South Africa is not going down the same path as Greece, which had a bloated civil service and an unsustainable social welfare net, nor is the rand about to emulate the tumultuous path of the Zimbabwean dollar.
However, Investec chief economist Annabel Bishop said yesterday, the spiralling cost of state personnel, and the expectation that 17 million people would soon be receiving government grants, were matters of concern.
If new tax hikes were announced in next week’s Budget, Bishop believed that the state should consider regionally differentiated fuel levies so that Gauteng drivers paid for the new highway systems rather than motorists from other areas of the country.
She also believed that rather than raising corporate and individual taxes, the National Treasury should consider raising indirect taxes like VAT.
She believed that the poor could be protected from the impact of indirect taxation by zero rating foodstuffs while raising the cost of luxury items.
There were strong hints that there would be new taxes for the mining industry, although this might not be part of the 2013/14 Budget.
Noting that President Jacob Zuma had announced that Finance Minister Pravin Gordhan would be commissioning a study of South Africa’s current tax policies “to make sure that we have an appropriate revenue base to support public spending”, Bishop said: “This implies higher future taxes for higher-income earners, potentially from as early as 2014, in line with the government’s redistributive income policy for South Africa.”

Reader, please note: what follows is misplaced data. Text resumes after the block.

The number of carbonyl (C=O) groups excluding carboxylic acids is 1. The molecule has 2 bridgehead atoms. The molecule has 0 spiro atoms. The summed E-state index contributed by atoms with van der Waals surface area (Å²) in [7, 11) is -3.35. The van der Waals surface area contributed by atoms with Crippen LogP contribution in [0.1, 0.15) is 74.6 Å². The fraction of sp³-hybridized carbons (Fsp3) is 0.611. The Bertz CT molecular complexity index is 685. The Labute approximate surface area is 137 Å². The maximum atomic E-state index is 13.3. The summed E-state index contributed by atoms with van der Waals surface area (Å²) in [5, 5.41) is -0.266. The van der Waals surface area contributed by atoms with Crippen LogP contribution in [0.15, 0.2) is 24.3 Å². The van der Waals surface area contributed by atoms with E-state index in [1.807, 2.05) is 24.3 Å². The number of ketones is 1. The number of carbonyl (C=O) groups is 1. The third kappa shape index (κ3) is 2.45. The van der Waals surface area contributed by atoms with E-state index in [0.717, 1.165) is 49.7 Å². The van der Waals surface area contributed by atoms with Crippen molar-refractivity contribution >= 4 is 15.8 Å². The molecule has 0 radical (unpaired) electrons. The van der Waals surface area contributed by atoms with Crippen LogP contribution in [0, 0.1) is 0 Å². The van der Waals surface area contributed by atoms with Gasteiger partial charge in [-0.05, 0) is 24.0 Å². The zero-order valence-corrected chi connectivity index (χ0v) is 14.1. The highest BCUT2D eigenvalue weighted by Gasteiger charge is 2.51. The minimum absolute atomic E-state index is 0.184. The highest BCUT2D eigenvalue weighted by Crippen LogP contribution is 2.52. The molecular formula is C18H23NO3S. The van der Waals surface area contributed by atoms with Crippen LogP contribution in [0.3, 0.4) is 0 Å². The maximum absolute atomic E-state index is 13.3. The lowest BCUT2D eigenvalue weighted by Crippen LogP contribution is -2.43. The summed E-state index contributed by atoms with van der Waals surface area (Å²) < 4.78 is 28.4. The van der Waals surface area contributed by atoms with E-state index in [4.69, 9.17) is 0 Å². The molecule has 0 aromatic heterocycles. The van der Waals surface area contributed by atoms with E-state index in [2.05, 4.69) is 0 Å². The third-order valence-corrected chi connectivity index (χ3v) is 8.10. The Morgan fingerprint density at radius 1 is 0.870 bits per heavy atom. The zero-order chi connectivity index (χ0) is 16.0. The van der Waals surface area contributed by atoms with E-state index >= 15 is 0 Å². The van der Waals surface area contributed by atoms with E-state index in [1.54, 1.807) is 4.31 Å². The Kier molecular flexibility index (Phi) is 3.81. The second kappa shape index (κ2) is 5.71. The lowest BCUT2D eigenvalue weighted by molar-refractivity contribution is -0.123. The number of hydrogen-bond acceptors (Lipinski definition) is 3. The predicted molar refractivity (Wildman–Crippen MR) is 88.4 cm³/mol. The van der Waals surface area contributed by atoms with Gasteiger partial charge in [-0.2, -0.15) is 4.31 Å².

Bishop warned that as the government absorbed more of the economy’s output through higher taxation “economic growth will not rise if government is not as productive as the private sector… and economic growth would then likely slow instead”.
Crowding out investment in the private sector then occurred “by taking more of the private sector’s profits… when these profits could have been reinvested… to create more jobs”.
Addressing the Cape Town and Johannesburg press clubs ahead of Gordhan’s Budget speech on Wednesday, Bishop said: “We are not going down the path of Greece. Greece had unsustainable social welfare and a bloated civil service.”
While there were worrying signs regarding the cost of the public service, the focus had to be on what these public servants delivered and “getting more productive persons in positions”.
Pressed on when it would become unsustainable to dole out social welfare grants, which include child support grants, she said the test for unsustainability was when “you can’t finance it” and the state had to borrow money to pay for the social service.
At present, there were 15 million people on welfare grants and just over 6.1 million income tax taxpayers.
Gordhan was likely to stick to the target of reaching the international benchmark figure for budget deficits of 3 percent to gross domestic product by 2015/16. It is expected to be at 4.8 percent in 2012/13. Debt levels were also expected to be within reasonable limits.
Pressed on whether the economy was not being dampened by racially imposed requirements of broad-based black empowerment, Bishop noted that during the last 18 years of National Party rule, growth had averaged about 1.6 percent. Growth under ANC rule had been 3.3 percent on average over 18 years. “The ANC has delivered income growth… compared to the National Party government.”